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Re: cause of Gigantism in sauropods



a problem with the parental care theory in sauropods is the sheer size
of the adult compared to the egg - it simply is not practical to
protect the nests! Same for babies..... it would be extremely
dangerous to be a baby elephant (~100 kg) running around between 20
ton adults (and it can be dangerous for baby elephants in a herd of
adult elephants of only ~ 5t). Additionally, clutch size and placing
(in the few cases where they are known) do not support parental care,
but rather abandoning of the nests by the adults.
Furthermore, fast growth alone is not a solution to protect yourself
from predation: what about the +/- decade you need to be so big that
you can counter an attack by a big theropod? Oops!

btw: lions can kill elephants, albeit at high risk. They just need to
learn how to do it.

Cheers,
Heinrich




On Mon, Feb 7, 2011 at 7:01 AM, Augusto Haro <augustoharo@gmail.com> wrote:
> 2011/2/7 Dann Pigdon <dannj@alphalink.com.au>:
>> On Mon, Feb 7th, 2011 at 2:30 PM, John Bois <mjohn.bois@gmail.com> wrote:
>>
>>> ... I would have thought it would rate a mention as an important difference
>>> between extant mega herbivores and those of the Mesozoic. Indeed,
>>> comparisons are frequently made between the two groups: early in the
>>> paper predation is given credit for being the potential major
>>> selective value of large size, i.e., it drives selection. This
>>> apparent contradiction with the paper's thesis is resolved by saying
>>> that sauropods, like elephants, outsized their predators, and that is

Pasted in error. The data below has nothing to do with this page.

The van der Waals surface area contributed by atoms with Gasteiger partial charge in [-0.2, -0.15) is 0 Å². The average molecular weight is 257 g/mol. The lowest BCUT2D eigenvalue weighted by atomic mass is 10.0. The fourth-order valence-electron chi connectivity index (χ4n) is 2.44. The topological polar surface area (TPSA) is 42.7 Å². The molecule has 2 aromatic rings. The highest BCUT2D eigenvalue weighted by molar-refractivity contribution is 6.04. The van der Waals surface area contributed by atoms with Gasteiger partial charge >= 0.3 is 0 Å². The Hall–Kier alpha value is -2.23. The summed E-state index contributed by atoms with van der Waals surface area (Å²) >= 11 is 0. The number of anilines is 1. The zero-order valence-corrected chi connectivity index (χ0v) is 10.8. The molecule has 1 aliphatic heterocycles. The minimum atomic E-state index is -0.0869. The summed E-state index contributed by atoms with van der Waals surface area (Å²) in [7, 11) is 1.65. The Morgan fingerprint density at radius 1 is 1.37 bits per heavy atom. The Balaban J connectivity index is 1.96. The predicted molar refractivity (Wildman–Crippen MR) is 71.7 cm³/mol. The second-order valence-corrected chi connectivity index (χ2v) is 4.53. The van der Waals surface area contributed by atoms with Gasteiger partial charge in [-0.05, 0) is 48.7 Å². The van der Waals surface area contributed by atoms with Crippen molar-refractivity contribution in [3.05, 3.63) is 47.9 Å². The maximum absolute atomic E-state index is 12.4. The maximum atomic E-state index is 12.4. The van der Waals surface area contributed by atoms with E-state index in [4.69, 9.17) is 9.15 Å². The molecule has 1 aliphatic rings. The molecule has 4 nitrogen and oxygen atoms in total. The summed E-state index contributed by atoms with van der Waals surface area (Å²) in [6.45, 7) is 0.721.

>>> was limits on predator size (possibly due to bipedal body plan) that
>>> made this no longer a driver of selection.
>>
>> The problem with growing large to outgrow *your own* predators is that you 
>> first have to survive
>> long enough for that to happen. This would have been especially difficult 
>> for sauropods who started
>> off so much more relatively smaller than their adult form, and who didn't 
>> have the benefit of super-
>> rich milk (a la whales) to grow fast on.
>
> It seems, as far as I read, that histology suggests fast growth rates
> for large dinosaurs, especially sauropods. Fast bone growth rates for
> hadrosaurs have actually been seen as a way to avoid predation. I read
> a paper (I think from Erickson) where it is claimed that Tyrannosaurus
> grew faster than modern elephants.
>
>>> Now, I have been nursing my own pet hypothesis for a score of years, a
>>> hypothesis that argues that large size _was_ driven; driven by the
>>> fact that dinosaurs above a size that inhibited concealment, had
>>> to--if nest attendance was in operation--defend or abandon the nest.
>
> What about exploiting a previously unexploited resource? (tree tops,
> for example). Generally speaking, larger animals can, also, bite
> harder, and are thus perhaps able to eat thougher stuff, although this
> is not likely the case in sauropods. Large size can also expand the
> preferred range of food in the case of predators, for tigers can hunt
> from locusts to gaur, and I suppose the range is much lower for
> smaller cats (may there be something similar in herbivores, accounting
> for greater possible forces and thus an increase in the potential
> range of size and thoughness of the exploited resource?).
>